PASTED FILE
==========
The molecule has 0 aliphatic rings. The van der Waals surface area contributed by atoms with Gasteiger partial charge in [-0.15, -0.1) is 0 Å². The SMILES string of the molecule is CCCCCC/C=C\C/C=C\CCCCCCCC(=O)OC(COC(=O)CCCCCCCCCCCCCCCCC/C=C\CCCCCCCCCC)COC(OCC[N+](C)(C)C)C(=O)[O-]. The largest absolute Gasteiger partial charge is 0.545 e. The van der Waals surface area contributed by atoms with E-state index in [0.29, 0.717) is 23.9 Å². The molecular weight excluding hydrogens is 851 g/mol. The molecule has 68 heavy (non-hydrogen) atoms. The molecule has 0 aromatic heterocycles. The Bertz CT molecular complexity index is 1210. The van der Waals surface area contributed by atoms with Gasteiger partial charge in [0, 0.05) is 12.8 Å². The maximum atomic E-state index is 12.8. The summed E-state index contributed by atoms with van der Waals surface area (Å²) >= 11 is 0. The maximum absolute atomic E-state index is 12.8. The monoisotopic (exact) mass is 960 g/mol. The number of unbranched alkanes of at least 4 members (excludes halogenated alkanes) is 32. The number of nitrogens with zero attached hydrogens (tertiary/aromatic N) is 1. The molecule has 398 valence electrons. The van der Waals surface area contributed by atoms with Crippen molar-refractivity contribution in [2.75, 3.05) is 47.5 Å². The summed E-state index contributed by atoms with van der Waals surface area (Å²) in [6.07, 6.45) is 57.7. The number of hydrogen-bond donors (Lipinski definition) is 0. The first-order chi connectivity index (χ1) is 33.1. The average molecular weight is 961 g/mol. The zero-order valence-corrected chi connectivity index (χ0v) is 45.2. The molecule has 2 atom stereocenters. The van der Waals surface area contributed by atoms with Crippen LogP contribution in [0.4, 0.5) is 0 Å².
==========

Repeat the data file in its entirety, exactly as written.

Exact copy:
The molecule has 0 aliphatic rings. The van der Waals surface area contributed by atoms with Gasteiger partial charge in [-0.15, -0.1) is 0 Å². The SMILES string of the molecule is CCCCCC/C=C\C/C=C\CCCCCCCC(=O)OC(COC(=O)CCCCCCCCCCCCCCCCC/C=C\CCCCCCCCCC)COC(OCC[N+](C)(C)C)C(=O)[O-]. The largest absolute Gasteiger partial charge is 0.545 e. The van der Waals surface area contributed by atoms with E-state index in [0.29, 0.717) is 23.9 Å². The molecular weight excluding hydrogens is 851 g/mol. The molecule has 68 heavy (non-hydrogen) atoms. The molecule has 0 aromatic heterocycles. The Bertz CT molecular complexity index is 1210. The van der Waals surface area contributed by atoms with Gasteiger partial charge in [0, 0.05) is 12.8 Å². The maximum atomic E-state index is 12.8. The summed E-state index contributed by atoms with van der Waals surface area (Å²) >= 11 is 0. The maximum absolute atomic E-state index is 12.8. The monoisotopic (exact) mass is 960 g/mol. The number of unbranched alkanes of at least 4 members (excludes halogenated alkanes) is 32. The number of nitrogens with zero attached hydrogens (tertiary/aromatic N) is 1. The molecule has 398 valence electrons. The van der Waals surface area contributed by atoms with Crippen molar-refractivity contribution in [2.75, 3.05) is 47.5 Å². The summed E-state index contributed by atoms with van der Waals surface area (Å²) in [6.07, 6.45) is 57.7. The number of hydrogen-bond donors (Lipinski definition) is 0. The first-order chi connectivity index (χ1) is 33.1. The average molecular weight is 961 g/mol. The zero-order valence-corrected chi connectivity index (χ0v) is 45.2. The molecule has 2 atom stereocenters. The van der Waals surface area contributed by atoms with Crippen LogP contribution in [0.4, 0.5) is 0 Å².